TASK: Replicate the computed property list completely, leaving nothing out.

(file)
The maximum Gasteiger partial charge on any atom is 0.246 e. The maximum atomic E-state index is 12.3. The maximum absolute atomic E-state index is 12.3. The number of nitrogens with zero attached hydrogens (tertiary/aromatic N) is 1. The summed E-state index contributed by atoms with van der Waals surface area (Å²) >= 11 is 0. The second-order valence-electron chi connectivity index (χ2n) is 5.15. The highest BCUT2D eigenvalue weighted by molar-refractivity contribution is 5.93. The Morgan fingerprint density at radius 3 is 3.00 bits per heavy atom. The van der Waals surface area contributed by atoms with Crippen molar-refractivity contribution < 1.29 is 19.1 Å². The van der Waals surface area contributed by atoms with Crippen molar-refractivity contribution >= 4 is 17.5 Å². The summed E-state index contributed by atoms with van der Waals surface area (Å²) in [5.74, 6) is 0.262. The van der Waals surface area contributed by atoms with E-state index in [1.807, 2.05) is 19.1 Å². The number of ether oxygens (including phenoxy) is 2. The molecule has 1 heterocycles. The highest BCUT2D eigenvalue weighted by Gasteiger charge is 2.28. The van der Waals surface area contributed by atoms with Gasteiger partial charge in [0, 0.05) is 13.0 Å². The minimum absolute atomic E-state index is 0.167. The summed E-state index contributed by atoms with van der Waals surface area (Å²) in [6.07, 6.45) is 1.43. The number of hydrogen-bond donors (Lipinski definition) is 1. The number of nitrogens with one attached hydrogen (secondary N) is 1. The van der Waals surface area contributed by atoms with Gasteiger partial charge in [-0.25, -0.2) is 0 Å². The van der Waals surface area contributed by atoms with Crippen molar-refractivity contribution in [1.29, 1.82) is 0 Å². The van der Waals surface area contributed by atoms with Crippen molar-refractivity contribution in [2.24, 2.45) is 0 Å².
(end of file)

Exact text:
The maximum Gasteiger partial charge on any atom is 0.246 e. The maximum atomic E-state index is 12.3. The maximum absolute atomic E-state index is 12.3. The number of nitrogens with zero attached hydrogens (tertiary/aromatic N) is 1. The summed E-state index contributed by atoms with van der Waals surface area (Å²) >= 11 is 0. The second-order valence-electron chi connectivity index (χ2n) is 5.15. The highest BCUT2D eigenvalue weighted by molar-refractivity contribution is 5.93. The Morgan fingerprint density at radius 3 is 3.00 bits per heavy atom. The van der Waals surface area contributed by atoms with Crippen molar-refractivity contribution < 1.29 is 19.1 Å². The van der Waals surface area contributed by atoms with Crippen molar-refractivity contribution >= 4 is 17.5 Å². The summed E-state index contributed by atoms with van der Waals surface area (Å²) in [5.74, 6) is 0.262. The van der Waals surface area contributed by atoms with E-state index in [1.807, 2.05) is 19.1 Å². The number of ether oxygens (including phenoxy) is 2. The molecule has 1 heterocycles. The highest BCUT2D eigenvalue weighted by Gasteiger charge is 2.28. The van der Waals surface area contributed by atoms with Gasteiger partial charge in [0, 0.05) is 13.0 Å². The minimum absolute atomic E-state index is 0.167. The summed E-state index contributed by atoms with van der Waals surface area (Å²) in [6.07, 6.45) is 1.43. The number of hydrogen-bond donors (Lipinski definition) is 1. The number of nitrogens with one attached hydrogen (secondary N) is 1. The van der Waals surface area contributed by atoms with Gasteiger partial charge in [-0.25, -0.2) is 0 Å². The van der Waals surface area contributed by atoms with Crippen molar-refractivity contribution in [1.29, 1.82) is 0 Å². The van der Waals surface area contributed by atoms with Crippen molar-refractivity contribution in [2.24, 2.45) is 0 Å².